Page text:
Flying and food don't often make a good combination. Travel within the United States for three hours or less in economy class, and you might not be able to find out, as the practice of serving free meals has all but disappeared since the US airline industry has had to struggle to remain profitable post 9/11.
Take a similar flight in other countries though, and you might be surprised to encounter real meals. On long haul legs, where food is served and generally feared, there are some glimmers of hope for your taste buds on the horizon.
Frequent fliers often know the secrets of getting the best meals. Pre-ordering special meals such as vegetarian, Kosher, Halal, non-dairy or low fat/low sodium can be a way to ensure that the eating experience is less painful and, dare I say, possibly enjoyable. These meals are more carefully prepared, less mass-produced and can even be deemed tastier. As an added bonus, these meals are generally served first so you will avoid the long waits, even if you are seated at the back of the plane.
Since the changes to many food service policies were introduced, passengers have sought out new and novel ways to satisfy hunger. Obviously bringing your own food has its advantages but might not always be practical. Some airports have food outlets that prepare small hampers to go, but in general the thought of eating your semi-cold Big Mac in flight is rather un-appetizing, not to mention an unpleasant experience for those seated near you.
Alternatively, if you live in the Los Angeles area there is Skymeals (tel. 866/SKYMEALS; www.skymeals.com), a catering company that markets ready-to-go gourmet meals to travelers. All items are packaged in stay-cool containers and are delivered to homes or hotels. Menu offerings range from chocolate cake at $5.95 to the four-course meal for $37. Most meals are in the $20 to $25 range, so it's definitely not for the budget traveler.
While not providing free food, some carriers have introduced a pay as you go service, which can be appealing, as long as what you're buying is actually edible. Song (www.flysong.com) might charge for its food, but at least you know that it is healthy. It has introduced a ranged of organic goodies, including organic baby food. No need to pre-book your special meals, as these gourmet delights are available on all flights.
American Airlines (www.aa.com) has recently dropped its free food service on all domestic flights, even those in excess of three hours. It now offers $3 snack boxes on most of its longer domestic flights. On transcontinental and Hawaiian flights, passengers can buy sandwiches or wraps for $5. US Airways also features $5 sandwiches. A number of other US airlines have tested or adopted the concept of selling food, including AmericaWest, Delta, Northwest, and United. JetBlue and SouthWest only offer snacks so they encourage passengers to bring their own meals on board.
Often the quality of the food is more determined by the country of origin, i.e. where it was prepared, than by the airline that serves it, which you might want to bare in mind if you are flying from a destination where you would avoid eating meat for example. From an international perspective, on both long and short haul sectors, the food you will receive on Asian airlines will almost certainly be a step above its US or European counterparts. Many Asian airlines will offer a greater selection of cuisine, including western and traditional foods. The food tends to be lighter and less starchy and although you might still experience the quintessential rubbery chicken, you might also be fortunate enough to receive stir-fry noodles or sushi. Often the presentation of the Asian meals helps make them more appetizing. Fresh tropical fruit is a mainstay of airlines like Thai, Malaysia, Singapore Airlines, Garuda and Cathay Pacific so you can't go too wrong with the breakfasts and desserts. They also tend to feed you more regularly which can be a blessing to some and an annoyance to others. If you are after the authentic and the spicy, you might be surprised that Pakistan International Airlines and Sri Lanka Airlines both serve high quality traditional meals, whereas Air India meals consistently gets negative reviews. In general, airlines like Singapore Airlines, Cathay Pacific, All Nippon Airways and Japan Airlines will all provide high standard meals that are nutritious as well as relatively tasty.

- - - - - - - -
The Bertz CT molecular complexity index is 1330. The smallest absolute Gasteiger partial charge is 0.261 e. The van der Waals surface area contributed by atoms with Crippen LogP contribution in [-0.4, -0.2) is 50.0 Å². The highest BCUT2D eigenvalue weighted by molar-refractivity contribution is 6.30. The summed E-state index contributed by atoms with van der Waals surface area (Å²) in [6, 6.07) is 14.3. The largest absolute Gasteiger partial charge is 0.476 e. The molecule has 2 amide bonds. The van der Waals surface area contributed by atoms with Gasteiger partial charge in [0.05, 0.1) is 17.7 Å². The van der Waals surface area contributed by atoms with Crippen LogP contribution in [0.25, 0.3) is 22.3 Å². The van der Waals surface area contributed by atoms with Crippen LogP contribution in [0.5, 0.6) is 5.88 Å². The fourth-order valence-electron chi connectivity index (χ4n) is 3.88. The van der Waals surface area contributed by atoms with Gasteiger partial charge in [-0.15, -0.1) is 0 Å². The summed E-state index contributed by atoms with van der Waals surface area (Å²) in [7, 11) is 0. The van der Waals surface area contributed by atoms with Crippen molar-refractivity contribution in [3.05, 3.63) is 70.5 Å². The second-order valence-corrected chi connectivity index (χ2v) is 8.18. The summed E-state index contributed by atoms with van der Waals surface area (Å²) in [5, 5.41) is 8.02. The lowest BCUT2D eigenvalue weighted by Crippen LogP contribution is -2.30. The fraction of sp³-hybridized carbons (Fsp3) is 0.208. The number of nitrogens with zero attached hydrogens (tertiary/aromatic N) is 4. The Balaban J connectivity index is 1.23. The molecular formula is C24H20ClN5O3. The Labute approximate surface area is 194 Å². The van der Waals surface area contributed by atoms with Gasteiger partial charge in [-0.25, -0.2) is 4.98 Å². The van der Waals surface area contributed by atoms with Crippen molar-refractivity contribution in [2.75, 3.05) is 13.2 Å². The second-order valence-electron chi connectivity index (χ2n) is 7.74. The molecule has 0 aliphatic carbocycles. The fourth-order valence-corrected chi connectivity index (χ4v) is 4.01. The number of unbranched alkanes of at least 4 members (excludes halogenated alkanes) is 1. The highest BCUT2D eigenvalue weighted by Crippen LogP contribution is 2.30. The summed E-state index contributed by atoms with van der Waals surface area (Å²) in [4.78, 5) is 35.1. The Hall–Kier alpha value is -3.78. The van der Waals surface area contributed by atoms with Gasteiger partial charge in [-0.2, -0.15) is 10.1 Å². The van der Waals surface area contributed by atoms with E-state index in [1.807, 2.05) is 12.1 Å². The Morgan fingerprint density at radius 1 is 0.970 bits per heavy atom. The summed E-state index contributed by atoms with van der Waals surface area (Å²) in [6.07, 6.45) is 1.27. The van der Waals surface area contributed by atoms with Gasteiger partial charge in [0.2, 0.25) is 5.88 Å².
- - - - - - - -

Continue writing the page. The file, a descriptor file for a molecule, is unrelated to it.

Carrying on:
For Halal food, Emirates and Gulf Airlines both have a reputation for excellent meals in economy class. European airlines rarely fare so well in the ratings, however there are some exceptions, including Virgin Atlantic, Air France, KLM and at times Alitalia, especially when flying out of their home-base countries (England, France, the Netherlands and Italy).
Some people are so obsessed with airline food, or should I say the negative aspects of in-flight catering, that there is actually a website dedicated to airline food: www.airlinemeals.net. It features actual photographs and reviews of meals so if you happen to be one of these people, then using this site as a resource could help you make informed decisions as to which airlines to fly if eating is a travel priority, or more importantly which airline meals to avoid.
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